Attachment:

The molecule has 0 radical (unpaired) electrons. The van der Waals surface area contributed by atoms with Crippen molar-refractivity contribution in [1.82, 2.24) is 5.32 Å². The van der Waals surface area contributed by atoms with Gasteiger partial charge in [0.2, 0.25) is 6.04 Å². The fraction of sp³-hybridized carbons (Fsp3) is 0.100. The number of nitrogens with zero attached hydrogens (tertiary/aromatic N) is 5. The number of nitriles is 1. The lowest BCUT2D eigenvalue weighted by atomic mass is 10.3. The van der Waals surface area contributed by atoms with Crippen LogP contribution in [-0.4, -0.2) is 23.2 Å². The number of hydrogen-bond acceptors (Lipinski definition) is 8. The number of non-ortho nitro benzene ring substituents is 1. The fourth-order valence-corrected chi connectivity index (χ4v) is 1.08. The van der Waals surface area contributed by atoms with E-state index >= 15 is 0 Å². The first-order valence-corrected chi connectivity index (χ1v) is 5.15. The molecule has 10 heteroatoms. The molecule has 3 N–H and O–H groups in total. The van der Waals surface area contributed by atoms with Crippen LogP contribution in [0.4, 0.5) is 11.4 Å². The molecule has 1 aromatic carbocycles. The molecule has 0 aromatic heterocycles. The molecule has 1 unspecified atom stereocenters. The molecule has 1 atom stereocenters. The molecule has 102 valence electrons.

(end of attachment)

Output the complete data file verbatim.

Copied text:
The molecule has 0 radical (unpaired) electrons. The van der Waals surface area contributed by atoms with Crippen molar-refractivity contribution in [1.82, 2.24) is 5.32 Å². The van der Waals surface area contributed by atoms with Gasteiger partial charge in [0.2, 0.25) is 6.04 Å². The fraction of sp³-hybridized carbons (Fsp3) is 0.100. The number of nitrogens with zero attached hydrogens (tertiary/aromatic N) is 5. The number of nitriles is 1. The lowest BCUT2D eigenvalue weighted by atomic mass is 10.3. The van der Waals surface area contributed by atoms with Crippen LogP contribution in [-0.4, -0.2) is 23.2 Å². The number of hydrogen-bond acceptors (Lipinski definition) is 8. The number of non-ortho nitro benzene ring substituents is 1. The fourth-order valence-corrected chi connectivity index (χ4v) is 1.08. The van der Waals surface area contributed by atoms with E-state index >= 15 is 0 Å². The first-order valence-corrected chi connectivity index (χ1v) is 5.15. The molecule has 10 heteroatoms. The molecule has 3 N–H and O–H groups in total. The van der Waals surface area contributed by atoms with Crippen LogP contribution in [0.4, 0.5) is 11.4 Å². The molecule has 1 aromatic carbocycles. The molecule has 0 aromatic heterocycles. The molecule has 1 unspecified atom stereocenters. The molecule has 1 atom stereocenters. The molecule has 102 valence electrons.